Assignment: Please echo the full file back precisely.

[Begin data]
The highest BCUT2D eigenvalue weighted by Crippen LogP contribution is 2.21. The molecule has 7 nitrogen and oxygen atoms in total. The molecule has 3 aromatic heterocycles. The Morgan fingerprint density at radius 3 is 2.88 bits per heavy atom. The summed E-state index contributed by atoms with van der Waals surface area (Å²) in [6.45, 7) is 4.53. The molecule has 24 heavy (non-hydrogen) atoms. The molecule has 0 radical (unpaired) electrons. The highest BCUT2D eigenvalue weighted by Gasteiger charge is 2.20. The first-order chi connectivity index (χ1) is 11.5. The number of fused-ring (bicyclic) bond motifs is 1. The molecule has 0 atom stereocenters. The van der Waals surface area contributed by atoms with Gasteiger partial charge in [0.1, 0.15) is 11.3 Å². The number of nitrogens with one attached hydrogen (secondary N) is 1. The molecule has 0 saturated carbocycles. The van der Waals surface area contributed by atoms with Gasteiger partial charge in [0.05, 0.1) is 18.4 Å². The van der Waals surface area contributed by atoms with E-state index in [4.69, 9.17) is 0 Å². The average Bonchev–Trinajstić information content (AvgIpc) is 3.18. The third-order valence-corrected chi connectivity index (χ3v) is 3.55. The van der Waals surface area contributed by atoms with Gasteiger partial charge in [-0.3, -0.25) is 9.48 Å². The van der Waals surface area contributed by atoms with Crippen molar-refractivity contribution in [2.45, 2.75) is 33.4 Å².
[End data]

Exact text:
The highest BCUT2D eigenvalue weighted by Crippen LogP contribution is 2.21. The molecule has 7 nitrogen and oxygen atoms in total. The molecule has 3 aromatic heterocycles. The Morgan fingerprint density at radius 3 is 2.88 bits per heavy atom. The summed E-state index contributed by atoms with van der Waals surface area (Å²) in [6.45, 7) is 4.53. The molecule has 24 heavy (non-hydrogen) atoms. The molecule has 0 radical (unpaired) electrons. The highest BCUT2D eigenvalue weighted by Gasteiger charge is 2.20. The first-order chi connectivity index (χ1) is 11.5. The number of fused-ring (bicyclic) bond motifs is 1. The molecule has 0 atom stereocenters. The van der Waals surface area contributed by atoms with Gasteiger partial charge in [0.1, 0.15) is 11.3 Å². The number of nitrogens with one attached hydrogen (secondary N) is 1. The molecule has 0 saturated carbocycles. The van der Waals surface area contributed by atoms with Gasteiger partial charge in [0.05, 0.1) is 18.4 Å². The van der Waals surface area contributed by atoms with E-state index in [4.69, 9.17) is 0 Å². The average Bonchev–Trinajstić information content (AvgIpc) is 3.18. The third-order valence-corrected chi connectivity index (χ3v) is 3.55. The van der Waals surface area contributed by atoms with Gasteiger partial charge in [-0.3, -0.25) is 9.48 Å². The van der Waals surface area contributed by atoms with Crippen molar-refractivity contribution in [2.45, 2.75) is 33.4 Å².